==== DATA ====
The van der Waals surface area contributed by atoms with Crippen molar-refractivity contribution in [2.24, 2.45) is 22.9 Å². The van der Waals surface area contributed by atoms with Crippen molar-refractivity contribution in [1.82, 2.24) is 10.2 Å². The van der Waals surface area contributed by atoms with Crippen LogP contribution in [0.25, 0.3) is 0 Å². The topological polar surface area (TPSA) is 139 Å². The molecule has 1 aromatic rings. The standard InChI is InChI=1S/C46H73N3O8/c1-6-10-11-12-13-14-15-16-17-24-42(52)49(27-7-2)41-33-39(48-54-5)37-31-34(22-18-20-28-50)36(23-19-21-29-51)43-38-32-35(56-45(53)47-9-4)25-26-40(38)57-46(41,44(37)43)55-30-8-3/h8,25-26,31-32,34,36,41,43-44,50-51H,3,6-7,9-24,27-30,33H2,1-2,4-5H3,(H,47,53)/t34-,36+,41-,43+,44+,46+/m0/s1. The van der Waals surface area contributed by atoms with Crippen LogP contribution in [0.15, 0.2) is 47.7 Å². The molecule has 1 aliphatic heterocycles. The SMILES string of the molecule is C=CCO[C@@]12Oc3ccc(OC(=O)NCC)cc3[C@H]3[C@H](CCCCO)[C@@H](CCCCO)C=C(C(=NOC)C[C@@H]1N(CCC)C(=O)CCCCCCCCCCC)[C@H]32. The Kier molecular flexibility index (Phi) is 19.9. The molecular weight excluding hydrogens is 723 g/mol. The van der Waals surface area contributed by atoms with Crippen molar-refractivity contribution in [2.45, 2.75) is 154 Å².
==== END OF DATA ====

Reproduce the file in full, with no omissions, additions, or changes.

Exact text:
The van der Waals surface area contributed by atoms with Crippen molar-refractivity contribution in [2.24, 2.45) is 22.9 Å². The van der Waals surface area contributed by atoms with Crippen molar-refractivity contribution in [1.82, 2.24) is 10.2 Å². The van der Waals surface area contributed by atoms with Crippen LogP contribution in [0.25, 0.3) is 0 Å². The topological polar surface area (TPSA) is 139 Å². The molecule has 1 aromatic rings. The standard InChI is InChI=1S/C46H73N3O8/c1-6-10-11-12-13-14-15-16-17-24-42(52)49(27-7-2)41-33-39(48-54-5)37-31-34(22-18-20-28-50)36(23-19-21-29-51)43-38-32-35(56-45(53)47-9-4)25-26-40(38)57-46(41,44(37)43)55-30-8-3/h8,25-26,31-32,34,36,41,43-44,50-51H,3,6-7,9-24,27-30,33H2,1-2,4-5H3,(H,47,53)/t34-,36+,41-,43+,44+,46+/m0/s1. The van der Waals surface area contributed by atoms with Crippen LogP contribution in [0.15, 0.2) is 47.7 Å². The molecule has 1 aliphatic heterocycles. The SMILES string of the molecule is C=CCO[C@@]12Oc3ccc(OC(=O)NCC)cc3[C@H]3[C@H](CCCCO)[C@@H](CCCCO)C=C(C(=NOC)C[C@@H]1N(CCC)C(=O)CCCCCCCCCCC)[C@H]32. The Kier molecular flexibility index (Phi) is 19.9. The molecular weight excluding hydrogens is 723 g/mol. The van der Waals surface area contributed by atoms with Crippen molar-refractivity contribution in [2.45, 2.75) is 154 Å².